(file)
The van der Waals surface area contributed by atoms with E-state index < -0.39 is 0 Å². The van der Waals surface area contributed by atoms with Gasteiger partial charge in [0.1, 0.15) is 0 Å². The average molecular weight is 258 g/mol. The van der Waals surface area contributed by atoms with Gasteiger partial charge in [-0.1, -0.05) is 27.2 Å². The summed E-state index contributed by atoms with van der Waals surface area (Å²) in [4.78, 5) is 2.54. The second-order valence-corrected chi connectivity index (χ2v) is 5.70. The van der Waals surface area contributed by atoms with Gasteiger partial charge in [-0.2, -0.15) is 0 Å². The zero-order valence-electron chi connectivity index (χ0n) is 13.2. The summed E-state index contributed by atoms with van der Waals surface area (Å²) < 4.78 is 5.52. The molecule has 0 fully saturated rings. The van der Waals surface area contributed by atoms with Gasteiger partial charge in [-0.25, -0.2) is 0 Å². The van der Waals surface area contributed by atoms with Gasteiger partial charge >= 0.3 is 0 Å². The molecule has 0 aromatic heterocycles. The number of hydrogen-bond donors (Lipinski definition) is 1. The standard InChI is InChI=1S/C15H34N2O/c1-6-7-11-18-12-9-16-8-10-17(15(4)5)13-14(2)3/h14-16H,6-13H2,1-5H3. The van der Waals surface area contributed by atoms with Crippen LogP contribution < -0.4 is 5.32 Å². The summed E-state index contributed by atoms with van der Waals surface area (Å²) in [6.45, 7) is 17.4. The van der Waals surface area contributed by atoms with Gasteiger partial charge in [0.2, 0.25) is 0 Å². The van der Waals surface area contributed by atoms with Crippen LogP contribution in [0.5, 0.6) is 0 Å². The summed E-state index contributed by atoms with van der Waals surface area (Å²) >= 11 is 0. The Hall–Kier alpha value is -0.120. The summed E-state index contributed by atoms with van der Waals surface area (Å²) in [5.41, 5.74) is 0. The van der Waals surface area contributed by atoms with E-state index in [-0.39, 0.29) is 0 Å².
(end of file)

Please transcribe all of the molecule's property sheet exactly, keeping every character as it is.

The van der Waals surface area contributed by atoms with E-state index < -0.39 is 0 Å². The van der Waals surface area contributed by atoms with Gasteiger partial charge in [0.1, 0.15) is 0 Å². The average molecular weight is 258 g/mol. The van der Waals surface area contributed by atoms with Gasteiger partial charge in [-0.1, -0.05) is 27.2 Å². The summed E-state index contributed by atoms with van der Waals surface area (Å²) in [4.78, 5) is 2.54. The second-order valence-corrected chi connectivity index (χ2v) is 5.70. The van der Waals surface area contributed by atoms with Gasteiger partial charge in [-0.2, -0.15) is 0 Å². The zero-order valence-electron chi connectivity index (χ0n) is 13.2. The summed E-state index contributed by atoms with van der Waals surface area (Å²) < 4.78 is 5.52. The molecule has 0 fully saturated rings. The van der Waals surface area contributed by atoms with Gasteiger partial charge in [-0.25, -0.2) is 0 Å². The van der Waals surface area contributed by atoms with Gasteiger partial charge >= 0.3 is 0 Å². The molecule has 0 aromatic heterocycles. The number of hydrogen-bond donors (Lipinski definition) is 1. The standard InChI is InChI=1S/C15H34N2O/c1-6-7-11-18-12-9-16-8-10-17(15(4)5)13-14(2)3/h14-16H,6-13H2,1-5H3. The van der Waals surface area contributed by atoms with Crippen LogP contribution < -0.4 is 5.32 Å². The summed E-state index contributed by atoms with van der Waals surface area (Å²) in [6.45, 7) is 17.4. The van der Waals surface area contributed by atoms with Gasteiger partial charge in [0.2, 0.25) is 0 Å². The van der Waals surface area contributed by atoms with Crippen LogP contribution in [0.5, 0.6) is 0 Å². The summed E-state index contributed by atoms with van der Waals surface area (Å²) >= 11 is 0. The Hall–Kier alpha value is -0.120. The summed E-state index contributed by atoms with van der Waals surface area (Å²) in [5.41, 5.74) is 0. The van der Waals surface area contributed by atoms with E-state index in [-0.39, 0.29) is 0 Å².